Review Summary: Overall, I really enjoyed this album, although I'd recommend "How Memory Works" over it, which is their easiest album to listen to and probably a good first timer. This album definetly tests the audience's patience, and I recommend that you listen to it
Joan of Arc.. if you ask anyone that actually knows who they are, you're most likely to get 2 responses:
1. "Musically talented geniuses..."
2. "Why did I ever try to listen to them?"
Let's face it, Tim Kinsella enjoys to stretch the patience of his listeners. As for their debut album, "A Portable Model Of" is has a variety of electronic studio blips and sounds that are used in the background of most of the songs. Actually, the album is mostly instrumental, with a few exceptions added to the list.
As with many fine liquors, Joan of Arc can be considered an acquired taste. The album opens up with the track "I Love A Woman (Who Loves Me) (not to get mixed with the final track.) The opening track is very much a mellow acoustic affair, with different studio tricks to keep it interesting. Tim ends the song "To smart to be a pop star, not smart enough not to be one." Tim Kinsella makes it obvious he hasn't distanced himself from the oblique and confusing lyrics that made him famous in "Cap'n Jazz." The second track, "The Hands" can be considered the best song on the album, while it's easier to listen to than the other tracks, it keeps a heavy and interesting pace with an excellent drum beat and Tim's cracking vocals.
Another excellent track happens to be the fourth song of the album entitled "Let Wrestle." Tim seems to enjoy keeping his lyrics minor, as the guitar and chimes in the background give the message to you more than the actual words do. This happens to be my personal favorite, which paints a picture of a boy who enjoys just spending time with a girl and having fun with her rather than the lustful part of a relationship.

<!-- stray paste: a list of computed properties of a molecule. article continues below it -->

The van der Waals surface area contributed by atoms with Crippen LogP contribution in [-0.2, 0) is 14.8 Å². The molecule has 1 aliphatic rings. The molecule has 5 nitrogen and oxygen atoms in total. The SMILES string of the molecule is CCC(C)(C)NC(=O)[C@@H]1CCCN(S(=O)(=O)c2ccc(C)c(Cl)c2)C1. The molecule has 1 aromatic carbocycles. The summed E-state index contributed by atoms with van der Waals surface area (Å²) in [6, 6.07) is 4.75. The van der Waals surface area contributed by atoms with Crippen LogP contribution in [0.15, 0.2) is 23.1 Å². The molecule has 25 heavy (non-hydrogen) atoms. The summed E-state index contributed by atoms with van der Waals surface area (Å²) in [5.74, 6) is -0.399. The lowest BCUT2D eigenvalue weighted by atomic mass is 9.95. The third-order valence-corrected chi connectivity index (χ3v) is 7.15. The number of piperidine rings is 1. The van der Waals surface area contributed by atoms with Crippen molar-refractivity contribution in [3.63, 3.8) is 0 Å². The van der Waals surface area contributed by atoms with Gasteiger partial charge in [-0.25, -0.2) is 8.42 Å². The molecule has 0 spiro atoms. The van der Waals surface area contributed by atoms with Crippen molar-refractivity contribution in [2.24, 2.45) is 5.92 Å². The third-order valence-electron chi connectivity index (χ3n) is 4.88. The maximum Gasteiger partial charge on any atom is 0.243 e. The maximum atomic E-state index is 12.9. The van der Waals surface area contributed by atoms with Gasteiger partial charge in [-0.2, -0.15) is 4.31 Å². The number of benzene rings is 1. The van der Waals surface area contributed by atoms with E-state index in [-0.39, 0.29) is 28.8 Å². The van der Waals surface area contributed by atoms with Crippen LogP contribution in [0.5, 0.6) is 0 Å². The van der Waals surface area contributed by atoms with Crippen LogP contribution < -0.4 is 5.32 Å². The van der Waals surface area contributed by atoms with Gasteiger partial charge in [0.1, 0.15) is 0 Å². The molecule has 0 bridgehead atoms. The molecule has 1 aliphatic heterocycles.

While the album contains actual songs, there are numerous "test" tracks as I'll call it that are featured every 2 or 3 songs. Romulans!Romulans! for example just plays what it seems to be old radio broadcasts and different assortments of studio trickery.
Another example would be the similar tracks "In Pamplona" and "In Pompeii," both proudly using the studio as an actual instrument. The songs range from 1-2 minutes, containing different bass lines as it sounds, and other clicks and blips that exist throughout the tracks. While some may not enjoy these tracks and find them boring, I feel as if they are put there to make a more "album" feel rather than an array of different songs.
"Count To A Thousand" is another instrumental, which is a 7 or 8 minute calm guitar affair with again different sounds of feedback and studio balance to paint a wider scenario. I find this song to be one of the worst on the album, as it gets boring after listening to it for the first 5 minutes.
Other standout tracks are "Post-Coitus Rock," another pop-rock sounding song to continue the similar genre throughout the album. Very interesting guitar playing, and another one of my favorites.
"How Wheeling Feels" is another great track similar to "Post-Coitus Rock" and "The Hands".. with added sounds to layer the track, such as a ringing phone throughout the song.
The album ends with 3 songs that can mostly all be considered instrumentals with the exception of a few words. "Caliban" is an acoustic instrumental which I enjoyed a lot more than "Count To A Thousand". "I Was Born" is a great song, however is too short for the album and sometimes I wish they had done more with it.
The album finally finishes with (I Love A Woman) Who Loves Me, which continues the same pace and chord structure as the opening track, finally ending the album with a buzzing collection of noises and different sounds.